But in the Seventies, someone like Pierre Bergé [in the film played by Jérémie Renier] doesn't speak English. I liked the idea to have the interpreter because it creates some tension on the scene. You have the general feeling of something quite tense. It took me 9 years, sorry, 9 days, to write this scene. It was very very long and very precise. Even me, now, I'm not sure I understand what happens. But I know it's right.

The Blue Room

Mathieu Amalric as director/writer boldly takes on the challenge with his adaptation of Georges Simenon's novel The Blue Room and makes it a thriller of membranes, a chronicle of fluid crime.

An airy empty room, blue and white. A rustic corridor in a rural hotel in France. Snapshots to take a quick look. It is summer. Objects tempt us to turn them into transparent things, as do the bodies who take over a bed.

The Blue Room director Mathieu Amalric: "If you think of Hitchcock, you're dead."
The Blue Room director Mathieu Amalric: "If you think of Hitchcock, you're dead." Photo: Anne-Katrin Titze

A man, Julien Gahyde (Amalric), is bleeding at the lip. In rapture, his lover Esther (Stéphanie Cléau, who co-wrote the screenplay) bit him. "Your wife will ask questions," she says, and then "do you love me?" She is marking her territory in blood. Amalric uncompromisingly shows us the stains, the sweat, passionate embraces and a room as silent witness.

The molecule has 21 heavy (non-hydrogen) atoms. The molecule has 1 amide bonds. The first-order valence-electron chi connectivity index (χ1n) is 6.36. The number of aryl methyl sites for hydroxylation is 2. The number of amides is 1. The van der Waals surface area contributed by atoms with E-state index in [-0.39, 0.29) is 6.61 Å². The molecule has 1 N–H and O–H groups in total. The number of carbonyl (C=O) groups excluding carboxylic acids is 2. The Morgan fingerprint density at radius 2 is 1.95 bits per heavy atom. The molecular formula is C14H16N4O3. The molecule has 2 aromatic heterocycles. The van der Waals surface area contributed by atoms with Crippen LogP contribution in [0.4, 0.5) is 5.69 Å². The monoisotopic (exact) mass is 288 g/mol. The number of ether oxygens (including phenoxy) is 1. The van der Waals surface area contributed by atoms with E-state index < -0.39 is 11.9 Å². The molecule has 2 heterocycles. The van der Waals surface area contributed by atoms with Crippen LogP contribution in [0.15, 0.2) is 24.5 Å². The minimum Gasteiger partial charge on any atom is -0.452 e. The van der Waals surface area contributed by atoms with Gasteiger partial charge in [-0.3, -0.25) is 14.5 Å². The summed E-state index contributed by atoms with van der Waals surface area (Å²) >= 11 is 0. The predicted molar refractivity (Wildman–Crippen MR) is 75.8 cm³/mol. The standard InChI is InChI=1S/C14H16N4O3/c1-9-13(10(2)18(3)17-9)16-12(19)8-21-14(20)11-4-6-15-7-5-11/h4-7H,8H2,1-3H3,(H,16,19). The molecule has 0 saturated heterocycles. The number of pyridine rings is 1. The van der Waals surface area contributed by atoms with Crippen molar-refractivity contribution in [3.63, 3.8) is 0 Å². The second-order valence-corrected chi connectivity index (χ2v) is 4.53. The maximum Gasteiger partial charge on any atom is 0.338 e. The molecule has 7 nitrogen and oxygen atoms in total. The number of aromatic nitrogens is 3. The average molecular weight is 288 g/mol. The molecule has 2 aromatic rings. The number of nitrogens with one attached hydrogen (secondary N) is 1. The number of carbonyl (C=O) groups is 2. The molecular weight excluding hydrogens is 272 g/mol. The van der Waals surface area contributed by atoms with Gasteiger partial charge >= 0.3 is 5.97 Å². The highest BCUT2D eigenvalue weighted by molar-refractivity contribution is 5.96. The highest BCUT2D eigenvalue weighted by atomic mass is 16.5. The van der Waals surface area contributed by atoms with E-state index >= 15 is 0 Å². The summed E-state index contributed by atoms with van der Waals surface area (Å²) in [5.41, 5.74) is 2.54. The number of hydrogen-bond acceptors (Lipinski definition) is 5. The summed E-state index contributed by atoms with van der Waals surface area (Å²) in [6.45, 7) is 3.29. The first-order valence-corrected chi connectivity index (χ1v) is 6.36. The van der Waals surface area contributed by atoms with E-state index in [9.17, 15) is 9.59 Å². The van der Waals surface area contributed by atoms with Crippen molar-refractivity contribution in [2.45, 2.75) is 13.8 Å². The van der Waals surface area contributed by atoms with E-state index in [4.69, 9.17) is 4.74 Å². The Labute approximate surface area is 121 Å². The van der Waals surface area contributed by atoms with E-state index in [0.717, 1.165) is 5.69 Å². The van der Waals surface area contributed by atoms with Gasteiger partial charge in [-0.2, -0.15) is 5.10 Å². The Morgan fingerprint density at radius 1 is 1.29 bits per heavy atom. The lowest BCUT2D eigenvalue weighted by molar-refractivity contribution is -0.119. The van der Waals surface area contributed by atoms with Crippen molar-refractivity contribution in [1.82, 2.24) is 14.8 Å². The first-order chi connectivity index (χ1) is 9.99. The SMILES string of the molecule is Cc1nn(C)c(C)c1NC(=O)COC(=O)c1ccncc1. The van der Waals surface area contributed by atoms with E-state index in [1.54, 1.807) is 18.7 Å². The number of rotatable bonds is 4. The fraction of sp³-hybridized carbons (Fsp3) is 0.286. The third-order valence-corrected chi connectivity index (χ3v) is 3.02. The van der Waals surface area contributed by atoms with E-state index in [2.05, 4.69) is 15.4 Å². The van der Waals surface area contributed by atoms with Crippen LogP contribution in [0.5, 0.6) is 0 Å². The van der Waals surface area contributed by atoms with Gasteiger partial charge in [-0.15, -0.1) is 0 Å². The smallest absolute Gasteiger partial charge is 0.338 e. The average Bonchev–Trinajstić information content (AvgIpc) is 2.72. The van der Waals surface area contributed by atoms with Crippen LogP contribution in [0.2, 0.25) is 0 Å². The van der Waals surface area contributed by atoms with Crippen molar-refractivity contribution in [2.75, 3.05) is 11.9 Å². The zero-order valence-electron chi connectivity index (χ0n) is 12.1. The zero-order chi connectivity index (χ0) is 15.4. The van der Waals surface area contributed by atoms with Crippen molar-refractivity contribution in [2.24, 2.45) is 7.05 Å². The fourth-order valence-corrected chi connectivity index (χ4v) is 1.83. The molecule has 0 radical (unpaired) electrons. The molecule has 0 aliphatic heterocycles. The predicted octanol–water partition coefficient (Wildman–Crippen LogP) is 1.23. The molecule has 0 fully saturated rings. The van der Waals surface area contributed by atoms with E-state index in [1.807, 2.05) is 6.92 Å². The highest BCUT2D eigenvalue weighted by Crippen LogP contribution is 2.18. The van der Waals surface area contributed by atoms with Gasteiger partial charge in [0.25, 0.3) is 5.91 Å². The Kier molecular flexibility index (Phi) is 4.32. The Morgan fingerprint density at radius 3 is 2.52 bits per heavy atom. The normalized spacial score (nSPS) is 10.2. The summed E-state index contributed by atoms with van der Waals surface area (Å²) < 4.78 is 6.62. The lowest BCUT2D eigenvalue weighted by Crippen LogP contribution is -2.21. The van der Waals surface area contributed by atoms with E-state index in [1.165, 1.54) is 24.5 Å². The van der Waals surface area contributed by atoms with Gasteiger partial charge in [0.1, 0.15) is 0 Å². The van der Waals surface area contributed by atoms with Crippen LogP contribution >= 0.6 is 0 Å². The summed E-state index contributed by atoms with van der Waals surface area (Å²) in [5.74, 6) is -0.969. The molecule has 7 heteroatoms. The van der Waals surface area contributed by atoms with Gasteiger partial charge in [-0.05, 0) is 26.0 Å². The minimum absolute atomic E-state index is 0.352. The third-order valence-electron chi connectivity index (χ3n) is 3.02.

The wife decorates for Christmas, standing on a tall ladder holding one end of a blood-red garland of tinsel while her husband pulls aggressively on the other. The domestic tug of war works brilliantly because the actors make sure that we are aware of how little anyone knows about what is going on inside their head. Because there are no angels around.

Anne-Katrin Titze: Many of the scenes in your film are visually connected to each other. One was standing on its own for me, the one with the wife on the ladder when he [Julien] pulls at the garland. There, for a moment, because you show the glass table, I thought is this going to be William Holden or Lost Highway? Was this going in another direction? Can you talk a little bit about this scene?

Mathieu Amalric: In the book, it happens more in his head. There's nothing that happens physically. He sleeps but that's all. And that wasn't enough for me. I think I fell in love with RKO thrillers. How to tell what he has in mind after having received those anonymous letters where she says "I did it." That's what he thinks [she means] - "I killed my husband - now it's your turn". Before that day, I did not know how to do [that scene]. I wrote something with a knife. But it was not good. It was stupid. And I saw the prop guy on a ladder, putting up the decoration for Christmas. There, that makes sense! I can kill him [the prop guy]!

And then, of course, very simple, I was thinking of Hitchcock. If you think of Hitchcock, you're dead. It has to be the memory of what we all construct on our own with Hitchcock. To me, it is not precise, it was the pleasure to be afraid. I remember during the editing, there's a moment, where [composer] Grégoire Hetzel - the scene was in silence - where Grégoire continued the music. It was his idea and it was great. At one moment the music seems to stop and they're going to love each other again and they're smiling. And then it comes back, of course. There was guilt. For Simenon everybody is guilty, even if you are innocent. Especially if you are innocent, you are guilty.

Amalric dares to go for big cinema moments while letting his audience have the freedom to do the work of plot-telling on their own.